Doing business in China can at times resemble being handcuffed or gagged.
On occasions, appeasement takes over or global brand names succumb to the “Stockholm syndrome.”
So-called after a hostage-taking bank raid in the Swedish capital back in 1973, it is a rare psychological disorder. The symptoms involve the “victims,” or companies, developing “affectionate feelings” for the captors. In this case, the ruling Communist Party of China.
But before we delve deeper into that issue, major American groups are still finding it tough to operate in the country. Many feel they are being mired in red tape.
“AmCham’s members face longstanding structural challenges in the China market that conspire to tilt the playing field against (foreign-invested enterprises) and foreign investors,” a report released this week by the American Chamber of Commerce highlighted.
- Key sectors of concern are health care, cloud computing and the movie industry.
- Foreign investment in China’s medical sector is capped at 70% compared to the open market in the US.
- Foreign investment in China’s cloud services industry is just 50% compared to zero restrictions in the US.
- The dates of American film releases are dictated by the Chinese government.
- Up to 75% of revenue has to remain with Chinese production companies.
- There are no financial restrictions or release dates on Chinese foreign moviemakers in the US.
What was said: “Two-thirds of members say they would consider increasing their investments in China if markets were open on a par with those in the US, a slight increase on last year,” the American Chamber of Commerce report stated.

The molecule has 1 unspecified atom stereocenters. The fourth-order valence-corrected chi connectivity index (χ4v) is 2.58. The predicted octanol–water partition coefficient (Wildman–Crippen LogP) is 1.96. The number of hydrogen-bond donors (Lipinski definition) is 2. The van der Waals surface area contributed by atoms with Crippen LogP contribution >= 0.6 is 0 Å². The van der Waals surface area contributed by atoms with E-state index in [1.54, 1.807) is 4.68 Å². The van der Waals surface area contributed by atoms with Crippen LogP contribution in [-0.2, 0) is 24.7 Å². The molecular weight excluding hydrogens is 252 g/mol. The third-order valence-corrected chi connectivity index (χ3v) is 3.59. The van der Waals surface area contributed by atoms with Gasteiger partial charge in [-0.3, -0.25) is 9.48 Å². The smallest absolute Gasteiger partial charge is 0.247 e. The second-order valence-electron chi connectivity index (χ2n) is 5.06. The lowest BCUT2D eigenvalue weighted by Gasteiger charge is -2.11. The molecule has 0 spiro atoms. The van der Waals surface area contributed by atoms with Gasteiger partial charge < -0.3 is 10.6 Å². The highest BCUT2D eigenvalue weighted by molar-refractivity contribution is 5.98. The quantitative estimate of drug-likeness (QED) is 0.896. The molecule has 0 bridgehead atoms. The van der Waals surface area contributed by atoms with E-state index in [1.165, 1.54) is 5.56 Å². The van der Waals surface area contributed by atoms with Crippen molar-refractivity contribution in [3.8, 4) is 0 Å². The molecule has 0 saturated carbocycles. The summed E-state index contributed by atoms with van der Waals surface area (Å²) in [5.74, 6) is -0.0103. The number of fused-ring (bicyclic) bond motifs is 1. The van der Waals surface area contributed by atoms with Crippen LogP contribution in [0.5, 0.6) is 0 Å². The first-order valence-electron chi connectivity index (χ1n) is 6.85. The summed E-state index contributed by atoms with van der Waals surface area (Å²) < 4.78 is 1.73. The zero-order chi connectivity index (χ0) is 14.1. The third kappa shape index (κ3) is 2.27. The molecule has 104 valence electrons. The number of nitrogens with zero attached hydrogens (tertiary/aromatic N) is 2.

Legal eagles: “China’s courts have improved in terms of disputes in intellectual property rights [and] have become somewhat fairer,” Lester Ross, a lawyer and the head of the AmCham Policy Committee, told a media briefing.
Corporate conundrum: Jamil Anderlini, the Financial Times Asia Editor and former Beijing bureau chief, believes much of the corporate world is being “afflicted” with “Stockholm syndrome” when it comes to “dealing with the Chinese Communist Party.”
Taken hostage: “Because Beijing has punished so many companies and countries for a range of perceived political slights – from quoting the Dalai Lama in marketing campaigns to shunning cotton allegedly harvested by slave labor – many international companies in China do feel like hostages,” Anderlini wrote on the opinion pages of the FT last week.
Psychological twist: “But [companies] tend to blame politicians, media or human rights groups in their home countries for antagonizing their captors,” he said.
Silence is not golden: “Unfortunately for companies heavily reliant on China, it is no longer enough to stay quiet about human rights abuses, unfair business practices, or political interference,” Anderlini added.
Money-go-round: “If you want to make money in modern China you have to toe the Communist Party’s line, engage in ostentatious displays of fealty and assist in its propaganda efforts globally,” he said.
The payoff: Multinational companies, such as Volkswagen, Apple and H&M, have become addicted to raking in cash from China’s growing middle-class. Last year, the world’s second-largest economy was the number one sales market for German auto giant BMW, accounting for roughly 33% of its revenue.
Smear campaign: “The [FT] article is nothing more than another baseless smear against China, full of political bias while void of facts and evidence,” Huo Jianguo, of the China Society for World Trade Organization Studies in Beijing, wrote in a commentary last week.
Bizarre beneficiaries: “It does sound bizarre to portray successful, moneymaking companies in China as hostages. Instead, these successful companies should be seen as beneficiaries,” Huo said in the nationalistic Global Times.
China Factor comment: It appears that staff at Global Times and certain contributors also appear to have a severe dose of “Stockholm syndrome.” And there is no cure for that in China.